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My phone’s home screen is crowded with apps. And the majority of them are my social media platforms: Instagram, Facebook, Snapchat, Twitter, Tumblr, Pinterest, LinkedIn, Reddit… and on and on and on. It’s always bothered me that I can’t see more than an inkling of my background photo. But have I done anything about it? No. Those social networking sites take centerstage. And the cute picture of my friends and I remains hidden.

Connected or Disconnected?

This dilemma I have with the background photo of my phone represents an interesting dynamic that is social media today. While sites like Instagram and Snapchat are designed to keep us all interconnected, they sometimes overshadow or have an otherwise negative effect on real relationships—key word being sometimes. Social media also has the enormous potential to connect us in a way we’ve never been able to before. Let’s take a look:

Your best friend might live on the complete opposite side of the country, but these apps make it feel like they’re in arms reach. This can be great for long-distance friendships or other relationships, but as I said before, there are adverse effects of this click-of-the-button design too. One being the comparison game we all involuntarily play. “Social media invites comparison. Often, we’re comparing our everyday life to the staged Instagram life of another, and we don’t realize it isn’t a true representation of who they are,” Dr. Julie Gurner explains.

Additionally, while we’re technically connected with others thanks to social media, these platforms can cause us to feel as lonely and disconnected as ever. “People can feel alone in their struggles, as well as not truly connected,” Gurner says. “A crying emoji is hardly a substitute for in-person contact with a real friend who connects with you and is there for you during a hard time. Social media is detached, and we inherently understand that it just doesn’t fill the same need we all have for true meaningful connection.”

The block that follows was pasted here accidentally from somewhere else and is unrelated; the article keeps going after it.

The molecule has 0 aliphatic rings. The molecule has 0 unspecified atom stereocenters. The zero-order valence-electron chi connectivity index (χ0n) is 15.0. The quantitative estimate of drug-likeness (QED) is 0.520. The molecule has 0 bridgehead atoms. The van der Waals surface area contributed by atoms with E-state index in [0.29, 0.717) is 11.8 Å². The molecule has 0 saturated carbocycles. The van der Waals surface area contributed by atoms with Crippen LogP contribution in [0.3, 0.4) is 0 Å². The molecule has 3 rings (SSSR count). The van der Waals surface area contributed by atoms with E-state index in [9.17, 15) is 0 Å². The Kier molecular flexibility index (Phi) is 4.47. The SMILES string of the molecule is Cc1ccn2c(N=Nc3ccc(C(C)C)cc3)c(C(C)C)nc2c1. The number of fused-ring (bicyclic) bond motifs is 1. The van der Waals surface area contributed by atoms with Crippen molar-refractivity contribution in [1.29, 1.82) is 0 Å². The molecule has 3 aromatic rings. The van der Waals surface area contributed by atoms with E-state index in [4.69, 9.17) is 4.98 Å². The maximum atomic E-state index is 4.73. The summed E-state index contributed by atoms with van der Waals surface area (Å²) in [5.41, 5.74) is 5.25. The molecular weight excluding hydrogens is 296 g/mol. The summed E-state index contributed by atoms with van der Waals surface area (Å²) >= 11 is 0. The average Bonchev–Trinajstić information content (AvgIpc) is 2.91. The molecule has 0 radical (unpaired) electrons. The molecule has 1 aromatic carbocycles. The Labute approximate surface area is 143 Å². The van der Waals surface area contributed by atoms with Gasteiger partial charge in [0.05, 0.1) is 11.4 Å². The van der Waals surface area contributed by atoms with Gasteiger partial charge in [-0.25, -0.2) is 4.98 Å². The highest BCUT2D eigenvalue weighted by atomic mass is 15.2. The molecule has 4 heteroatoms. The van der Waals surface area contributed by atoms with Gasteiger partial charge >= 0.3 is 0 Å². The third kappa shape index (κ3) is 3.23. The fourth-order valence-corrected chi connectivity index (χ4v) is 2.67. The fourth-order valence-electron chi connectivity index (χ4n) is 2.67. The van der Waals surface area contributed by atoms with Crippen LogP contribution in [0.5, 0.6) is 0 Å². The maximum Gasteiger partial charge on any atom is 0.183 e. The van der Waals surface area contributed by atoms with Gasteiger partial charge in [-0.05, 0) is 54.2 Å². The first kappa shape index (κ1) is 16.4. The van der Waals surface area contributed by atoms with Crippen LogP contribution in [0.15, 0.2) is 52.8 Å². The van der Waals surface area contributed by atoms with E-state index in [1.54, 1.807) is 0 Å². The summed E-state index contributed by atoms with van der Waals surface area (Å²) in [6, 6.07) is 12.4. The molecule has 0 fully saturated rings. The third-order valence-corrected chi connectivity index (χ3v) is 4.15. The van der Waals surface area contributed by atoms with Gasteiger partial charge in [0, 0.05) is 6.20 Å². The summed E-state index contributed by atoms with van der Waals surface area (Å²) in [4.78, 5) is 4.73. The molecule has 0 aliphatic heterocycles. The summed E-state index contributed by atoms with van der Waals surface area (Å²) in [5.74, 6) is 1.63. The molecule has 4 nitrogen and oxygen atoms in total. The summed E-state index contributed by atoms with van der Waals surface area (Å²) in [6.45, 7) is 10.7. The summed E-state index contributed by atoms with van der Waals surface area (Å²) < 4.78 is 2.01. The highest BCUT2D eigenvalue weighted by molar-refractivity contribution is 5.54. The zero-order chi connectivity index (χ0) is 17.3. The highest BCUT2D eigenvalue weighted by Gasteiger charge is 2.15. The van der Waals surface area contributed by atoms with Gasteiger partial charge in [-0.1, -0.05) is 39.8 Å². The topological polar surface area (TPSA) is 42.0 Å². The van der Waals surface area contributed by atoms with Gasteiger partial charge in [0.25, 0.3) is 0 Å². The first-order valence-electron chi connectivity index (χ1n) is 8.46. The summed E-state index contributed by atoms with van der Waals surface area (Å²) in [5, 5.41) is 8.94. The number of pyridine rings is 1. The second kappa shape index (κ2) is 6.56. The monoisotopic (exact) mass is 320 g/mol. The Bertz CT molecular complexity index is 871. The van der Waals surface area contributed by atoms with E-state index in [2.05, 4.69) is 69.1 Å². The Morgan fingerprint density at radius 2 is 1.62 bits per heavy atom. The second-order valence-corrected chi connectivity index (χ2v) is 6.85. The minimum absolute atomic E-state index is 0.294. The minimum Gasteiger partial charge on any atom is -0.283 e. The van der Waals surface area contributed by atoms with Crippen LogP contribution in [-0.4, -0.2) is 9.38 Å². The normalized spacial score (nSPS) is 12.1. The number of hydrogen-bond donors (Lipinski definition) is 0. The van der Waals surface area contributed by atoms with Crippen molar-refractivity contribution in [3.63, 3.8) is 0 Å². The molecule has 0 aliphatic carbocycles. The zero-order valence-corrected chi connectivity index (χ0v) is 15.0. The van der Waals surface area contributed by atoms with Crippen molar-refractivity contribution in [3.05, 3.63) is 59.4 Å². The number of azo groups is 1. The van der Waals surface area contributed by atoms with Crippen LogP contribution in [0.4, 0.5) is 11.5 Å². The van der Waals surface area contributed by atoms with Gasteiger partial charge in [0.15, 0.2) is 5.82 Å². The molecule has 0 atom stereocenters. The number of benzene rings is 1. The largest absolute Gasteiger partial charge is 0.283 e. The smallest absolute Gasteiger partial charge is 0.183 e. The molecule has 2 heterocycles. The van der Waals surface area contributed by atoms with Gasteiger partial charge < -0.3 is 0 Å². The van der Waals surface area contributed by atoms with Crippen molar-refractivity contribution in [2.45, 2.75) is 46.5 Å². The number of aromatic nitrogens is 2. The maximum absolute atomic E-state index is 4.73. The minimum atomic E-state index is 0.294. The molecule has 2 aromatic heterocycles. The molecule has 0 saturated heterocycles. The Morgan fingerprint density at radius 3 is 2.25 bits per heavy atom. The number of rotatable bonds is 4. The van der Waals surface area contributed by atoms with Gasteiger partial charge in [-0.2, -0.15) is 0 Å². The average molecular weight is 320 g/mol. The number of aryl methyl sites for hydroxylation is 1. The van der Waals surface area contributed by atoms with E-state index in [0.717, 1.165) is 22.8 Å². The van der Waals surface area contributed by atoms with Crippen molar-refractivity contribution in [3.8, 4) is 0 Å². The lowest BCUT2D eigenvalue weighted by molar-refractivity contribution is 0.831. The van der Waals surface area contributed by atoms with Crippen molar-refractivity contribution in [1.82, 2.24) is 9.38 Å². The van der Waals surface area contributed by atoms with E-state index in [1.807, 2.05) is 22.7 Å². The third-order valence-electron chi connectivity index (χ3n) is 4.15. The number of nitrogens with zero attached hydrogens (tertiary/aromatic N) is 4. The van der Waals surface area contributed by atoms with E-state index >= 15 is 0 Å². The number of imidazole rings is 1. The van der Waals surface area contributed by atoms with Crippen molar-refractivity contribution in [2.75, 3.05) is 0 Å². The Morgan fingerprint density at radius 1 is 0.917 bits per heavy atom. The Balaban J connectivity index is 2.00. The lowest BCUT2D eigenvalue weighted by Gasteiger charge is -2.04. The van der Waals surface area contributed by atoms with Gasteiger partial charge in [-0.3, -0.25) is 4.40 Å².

So, can we sign on and not suffer from these negative effects of social media such as increasing feelings of disconnectedness and loneliness? The answer is yes—the key lies not in whether or not we use these platforms, but how we use them.

Taking Control

Now is the time to decide how you can best utilize social media for your health and your benefit. To do so, start by asking yourself the who, what, when, where, and why’s. Who am I engaging with on social media? What is social media engagement doing for me? When am I engaging? Where am I engaging? And why am I engaging? Here’s an in depth look at how these questions might signify healthy or unhealthy social media use:

  • The Who: You should only engage with those who have a positive impact on your mind and wellbeing. Think: those who you truly care about, those who motivate you, and those who serve an otherwise worthy purpose. Delete or unfollow all of the people who don’t meet these requirements.
  • The What: In addition, you should think about what your social media engagement is doing for you. How do you feel after logging on? If you don’t feel all that great—even after you’ve done some spring cleaning on your accounts—you probably need to make additional changes.
  • The When and Where: Then, to further analyze your habits, ask yourself “when?” and “where?” When are you scrolling through your feeds and where are you? If you’re at work or out with friends, that’s also a sign you might be engaging in some unhealthy habits.
  • The Why: And finally, think about the drive behind your social media use. Is it to stay connected with your friends and family, or have you veered off that path into more dangerous territory?

Now, if you have identified some not-so-great habits, then you could probably benefit from a taking a social media hiatus or just cutting back on your social media use. Doing so can help to combat those feelings of loneliness we talked about—as long as you’re utilizing that new time well and maintaining connection/communication with others, as explained by Gurner: “If you decide to volunteer at a local pet shelter or spend more time with your family or friends instead of all those hours on twitter, then absolutely it will help to improve loneliness,” Gurner explains. “But for an increasing amount of people, social media is their primary social network, so withdrawing without alternative plans can backfire. They can feel further isolated and forgotten when individuals don’t reach out, or simply ignored.”

Taylor Bennett

Taylor Bennett

Taylor Bennett is a staff writer at Thriveworks. She devotes herself to distributing important information about mental health and wellbeing, writing mental health news and self-improvement tips daily. Taylor received her bachelor’s degree in multimedia journalism, with minors in professional writing and leadership from Virginia Tech. She has published content on Thought Catalog, Odyssey, and The Traveling Parent.

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